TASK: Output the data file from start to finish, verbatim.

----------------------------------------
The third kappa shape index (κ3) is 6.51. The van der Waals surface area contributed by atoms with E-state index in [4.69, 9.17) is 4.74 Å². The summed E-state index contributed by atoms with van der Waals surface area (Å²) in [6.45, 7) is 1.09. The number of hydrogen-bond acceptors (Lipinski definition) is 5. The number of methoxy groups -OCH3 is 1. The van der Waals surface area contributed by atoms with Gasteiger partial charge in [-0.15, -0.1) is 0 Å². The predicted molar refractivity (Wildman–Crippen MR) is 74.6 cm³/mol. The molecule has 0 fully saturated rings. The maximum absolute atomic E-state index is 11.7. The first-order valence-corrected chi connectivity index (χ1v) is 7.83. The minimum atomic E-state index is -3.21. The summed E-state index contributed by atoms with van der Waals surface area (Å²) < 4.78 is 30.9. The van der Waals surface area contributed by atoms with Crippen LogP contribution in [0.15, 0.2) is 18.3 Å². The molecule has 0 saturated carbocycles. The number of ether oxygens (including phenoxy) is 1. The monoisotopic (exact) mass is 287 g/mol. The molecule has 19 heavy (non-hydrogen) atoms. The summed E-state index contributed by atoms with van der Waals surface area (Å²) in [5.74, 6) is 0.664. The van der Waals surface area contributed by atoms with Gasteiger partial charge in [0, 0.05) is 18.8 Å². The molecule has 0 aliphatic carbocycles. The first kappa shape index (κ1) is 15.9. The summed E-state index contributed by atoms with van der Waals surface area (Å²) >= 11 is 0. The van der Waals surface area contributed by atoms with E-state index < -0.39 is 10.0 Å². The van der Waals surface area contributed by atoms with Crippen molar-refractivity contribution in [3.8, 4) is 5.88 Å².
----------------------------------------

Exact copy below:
The third kappa shape index (κ3) is 6.51. The van der Waals surface area contributed by atoms with E-state index in [4.69, 9.17) is 4.74 Å². The summed E-state index contributed by atoms with van der Waals surface area (Å²) in [6.45, 7) is 1.09. The number of hydrogen-bond acceptors (Lipinski definition) is 5. The number of methoxy groups -OCH3 is 1. The van der Waals surface area contributed by atoms with Gasteiger partial charge in [-0.15, -0.1) is 0 Å². The predicted molar refractivity (Wildman–Crippen MR) is 74.6 cm³/mol. The molecule has 0 fully saturated rings. The maximum absolute atomic E-state index is 11.7. The first-order valence-corrected chi connectivity index (χ1v) is 7.83. The minimum atomic E-state index is -3.21. The summed E-state index contributed by atoms with van der Waals surface area (Å²) < 4.78 is 30.9. The van der Waals surface area contributed by atoms with Crippen LogP contribution in [0.15, 0.2) is 18.3 Å². The molecule has 0 saturated carbocycles. The number of ether oxygens (including phenoxy) is 1. The monoisotopic (exact) mass is 287 g/mol. The molecule has 19 heavy (non-hydrogen) atoms. The summed E-state index contributed by atoms with van der Waals surface area (Å²) in [5.74, 6) is 0.664. The van der Waals surface area contributed by atoms with Gasteiger partial charge in [0, 0.05) is 18.8 Å². The molecule has 0 aliphatic carbocycles. The first kappa shape index (κ1) is 15.9. The summed E-state index contributed by atoms with van der Waals surface area (Å²) >= 11 is 0. The van der Waals surface area contributed by atoms with E-state index < -0.39 is 10.0 Å². The van der Waals surface area contributed by atoms with Crippen molar-refractivity contribution in [3.8, 4) is 5.88 Å².